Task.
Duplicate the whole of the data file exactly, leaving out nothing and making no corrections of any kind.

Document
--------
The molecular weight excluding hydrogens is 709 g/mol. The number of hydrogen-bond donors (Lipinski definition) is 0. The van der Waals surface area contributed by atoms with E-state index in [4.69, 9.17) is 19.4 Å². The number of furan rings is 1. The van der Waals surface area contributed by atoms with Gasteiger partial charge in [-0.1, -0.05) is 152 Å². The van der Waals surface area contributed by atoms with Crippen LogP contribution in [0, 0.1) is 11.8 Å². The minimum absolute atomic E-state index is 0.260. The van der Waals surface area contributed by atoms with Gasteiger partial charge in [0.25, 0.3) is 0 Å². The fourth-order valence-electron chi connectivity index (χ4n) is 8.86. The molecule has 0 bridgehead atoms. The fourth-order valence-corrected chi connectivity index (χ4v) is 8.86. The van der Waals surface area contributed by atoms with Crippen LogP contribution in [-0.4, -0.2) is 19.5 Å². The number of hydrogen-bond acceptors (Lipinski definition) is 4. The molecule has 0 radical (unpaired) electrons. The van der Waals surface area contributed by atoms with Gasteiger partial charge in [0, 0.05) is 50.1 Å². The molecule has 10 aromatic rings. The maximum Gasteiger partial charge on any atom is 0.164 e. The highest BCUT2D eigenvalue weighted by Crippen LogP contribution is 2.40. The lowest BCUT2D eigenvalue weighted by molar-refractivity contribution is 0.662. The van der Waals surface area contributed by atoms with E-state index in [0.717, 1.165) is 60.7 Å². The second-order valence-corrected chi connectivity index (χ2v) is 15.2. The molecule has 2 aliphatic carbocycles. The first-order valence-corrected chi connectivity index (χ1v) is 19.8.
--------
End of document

The molecular weight excluding hydrogens is 709 g/mol. The number of hydrogen-bond donors (Lipinski definition) is 0. The van der Waals surface area contributed by atoms with E-state index in [4.69, 9.17) is 19.4 Å². The number of furan rings is 1. The van der Waals surface area contributed by atoms with Gasteiger partial charge in [-0.1, -0.05) is 152 Å². The van der Waals surface area contributed by atoms with Crippen LogP contribution in [0, 0.1) is 11.8 Å². The minimum absolute atomic E-state index is 0.260. The van der Waals surface area contributed by atoms with Gasteiger partial charge in [0.25, 0.3) is 0 Å². The fourth-order valence-electron chi connectivity index (χ4n) is 8.86. The molecule has 0 bridgehead atoms. The fourth-order valence-corrected chi connectivity index (χ4v) is 8.86. The van der Waals surface area contributed by atoms with Crippen LogP contribution in [-0.4, -0.2) is 19.5 Å². The number of hydrogen-bond acceptors (Lipinski definition) is 4. The molecule has 0 radical (unpaired) electrons. The van der Waals surface area contributed by atoms with Gasteiger partial charge in [0, 0.05) is 50.1 Å². The molecule has 10 aromatic rings. The maximum Gasteiger partial charge on any atom is 0.164 e. The highest BCUT2D eigenvalue weighted by Crippen LogP contribution is 2.40. The lowest BCUT2D eigenvalue weighted by molar-refractivity contribution is 0.662. The van der Waals surface area contributed by atoms with E-state index in [0.717, 1.165) is 60.7 Å². The second-order valence-corrected chi connectivity index (χ2v) is 15.2. The molecule has 2 aliphatic carbocycles. The first-order valence-corrected chi connectivity index (χ1v) is 19.8.